CHARLOTTE, a city and the county-seat of Mecklenburg county, North Carolina, U.S.A., situated on Sugar Creek, in the south-west part of the state, about 175 m. south-west of Raleigh. Pop. (1890) 11,557; (1900) 18,091, of whom 7151 were negroes; (1910 census) 34,014. It is served by the Seaboard Air Line and the Southern railways. Among the public buildings are a fine city hall, court-house, Federal and Young Men's Christian Association buildings, and a Carnegie library; several hospitals: St Peter's (Episcopal) for whites, Good Samaritan (Episcopal) for negroes, Mercy General (Roman Catholic) and a Presbyterian. The city is the seat of Elizabeth College and Conservatory of Music (1897), a non-sectarian institution for women, of the Presbyterian College for women, and of Biddle University (Presbyterian) for negroes, established in 1867. There is a United States assay office, established as a branch mint in 1837, during the days of North Carolina's great importance as a gold producing state, and closed from 1861 to 1869. The city has large cotton, clothing, and knitting mills, and manufactories of cotton-seed oil, tools, machinery, fertilizers and furniture. The total value of its factory products was $4,849,630 in 1905. There are large electric power plants in and near the city. Printing and publishing are of some importance: Charlotte is the publication headquarters of the African Methodist Episcopal Zion Church; and several textile trade journals and two medical periodicals are published here. The water-works are owned by the municipality. Charlotte was settled about 1750 and was incorporated in 1768. Here in May 1775 was adopted the "Mecklenburg Declaration of Independence" (see North Carolina), and in honour of its signers there is a monument in front of the court-house. Charlotte was occupied in September 1780 by Cornwallis, who left it after learning of the battle of King's Mountain, and subsequently it became the principal base and rendezvous of General Greene.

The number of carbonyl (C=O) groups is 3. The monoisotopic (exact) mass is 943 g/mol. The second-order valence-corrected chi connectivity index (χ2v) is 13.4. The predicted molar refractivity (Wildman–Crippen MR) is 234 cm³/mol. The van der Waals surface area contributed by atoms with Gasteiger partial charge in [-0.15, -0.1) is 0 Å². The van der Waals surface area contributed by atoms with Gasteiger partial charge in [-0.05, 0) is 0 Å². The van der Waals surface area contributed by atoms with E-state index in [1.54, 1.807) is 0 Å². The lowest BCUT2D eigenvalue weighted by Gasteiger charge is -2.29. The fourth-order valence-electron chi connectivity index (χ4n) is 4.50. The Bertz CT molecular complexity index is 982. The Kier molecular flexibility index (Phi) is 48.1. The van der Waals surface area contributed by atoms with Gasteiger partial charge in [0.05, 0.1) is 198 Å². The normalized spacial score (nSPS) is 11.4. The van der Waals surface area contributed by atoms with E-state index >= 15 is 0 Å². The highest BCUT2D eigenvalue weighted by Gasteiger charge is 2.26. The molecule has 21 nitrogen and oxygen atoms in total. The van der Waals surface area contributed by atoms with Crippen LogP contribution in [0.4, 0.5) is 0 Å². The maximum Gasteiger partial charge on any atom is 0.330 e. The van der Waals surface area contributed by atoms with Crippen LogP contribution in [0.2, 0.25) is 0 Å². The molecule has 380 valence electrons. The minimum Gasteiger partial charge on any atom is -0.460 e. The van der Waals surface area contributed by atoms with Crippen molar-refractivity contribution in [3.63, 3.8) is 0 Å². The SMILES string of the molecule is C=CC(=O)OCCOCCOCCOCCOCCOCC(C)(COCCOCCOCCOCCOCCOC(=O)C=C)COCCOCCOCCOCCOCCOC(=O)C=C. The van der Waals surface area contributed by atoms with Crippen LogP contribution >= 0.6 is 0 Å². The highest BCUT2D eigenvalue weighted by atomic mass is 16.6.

Note - this article incorporates content from Encyclopaedia Britannica, Eleventh Edition, (1910-1911)